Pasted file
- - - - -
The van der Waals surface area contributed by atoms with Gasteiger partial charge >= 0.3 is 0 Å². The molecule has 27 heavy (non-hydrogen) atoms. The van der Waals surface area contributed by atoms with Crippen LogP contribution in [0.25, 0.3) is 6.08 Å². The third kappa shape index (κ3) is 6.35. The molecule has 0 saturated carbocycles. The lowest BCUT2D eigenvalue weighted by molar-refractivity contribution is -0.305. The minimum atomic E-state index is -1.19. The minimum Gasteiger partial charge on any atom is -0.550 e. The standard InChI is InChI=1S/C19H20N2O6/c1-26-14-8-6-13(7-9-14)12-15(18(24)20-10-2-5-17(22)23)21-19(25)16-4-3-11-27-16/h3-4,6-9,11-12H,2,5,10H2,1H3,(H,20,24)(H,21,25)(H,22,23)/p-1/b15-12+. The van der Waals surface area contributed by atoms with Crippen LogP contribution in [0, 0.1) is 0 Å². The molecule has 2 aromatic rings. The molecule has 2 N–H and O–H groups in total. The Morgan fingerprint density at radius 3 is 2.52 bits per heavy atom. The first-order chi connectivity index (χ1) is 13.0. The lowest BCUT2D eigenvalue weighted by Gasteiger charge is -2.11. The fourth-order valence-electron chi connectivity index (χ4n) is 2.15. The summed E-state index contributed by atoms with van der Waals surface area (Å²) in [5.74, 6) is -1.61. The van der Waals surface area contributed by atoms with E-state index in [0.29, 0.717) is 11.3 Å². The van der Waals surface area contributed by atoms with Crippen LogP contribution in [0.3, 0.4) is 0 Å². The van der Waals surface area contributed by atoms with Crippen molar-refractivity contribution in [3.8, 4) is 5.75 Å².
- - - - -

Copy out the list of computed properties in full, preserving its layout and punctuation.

The van der Waals surface area contributed by atoms with Gasteiger partial charge >= 0.3 is 0 Å². The molecule has 27 heavy (non-hydrogen) atoms. The van der Waals surface area contributed by atoms with Crippen LogP contribution in [0.25, 0.3) is 6.08 Å². The third kappa shape index (κ3) is 6.35. The molecule has 0 saturated carbocycles. The lowest BCUT2D eigenvalue weighted by molar-refractivity contribution is -0.305. The minimum atomic E-state index is -1.19. The minimum Gasteiger partial charge on any atom is -0.550 e. The standard InChI is InChI=1S/C19H20N2O6/c1-26-14-8-6-13(7-9-14)12-15(18(24)20-10-2-5-17(22)23)21-19(25)16-4-3-11-27-16/h3-4,6-9,11-12H,2,5,10H2,1H3,(H,20,24)(H,21,25)(H,22,23)/p-1/b15-12+. The van der Waals surface area contributed by atoms with Crippen LogP contribution in [0, 0.1) is 0 Å². The molecule has 2 aromatic rings. The molecule has 2 N–H and O–H groups in total. The Morgan fingerprint density at radius 3 is 2.52 bits per heavy atom. The first-order chi connectivity index (χ1) is 13.0. The lowest BCUT2D eigenvalue weighted by Gasteiger charge is -2.11. The fourth-order valence-electron chi connectivity index (χ4n) is 2.15. The summed E-state index contributed by atoms with van der Waals surface area (Å²) in [5.74, 6) is -1.61. The van der Waals surface area contributed by atoms with E-state index in [0.29, 0.717) is 11.3 Å². The van der Waals surface area contributed by atoms with Crippen LogP contribution in [0.3, 0.4) is 0 Å². The van der Waals surface area contributed by atoms with Crippen molar-refractivity contribution in [3.8, 4) is 5.75 Å².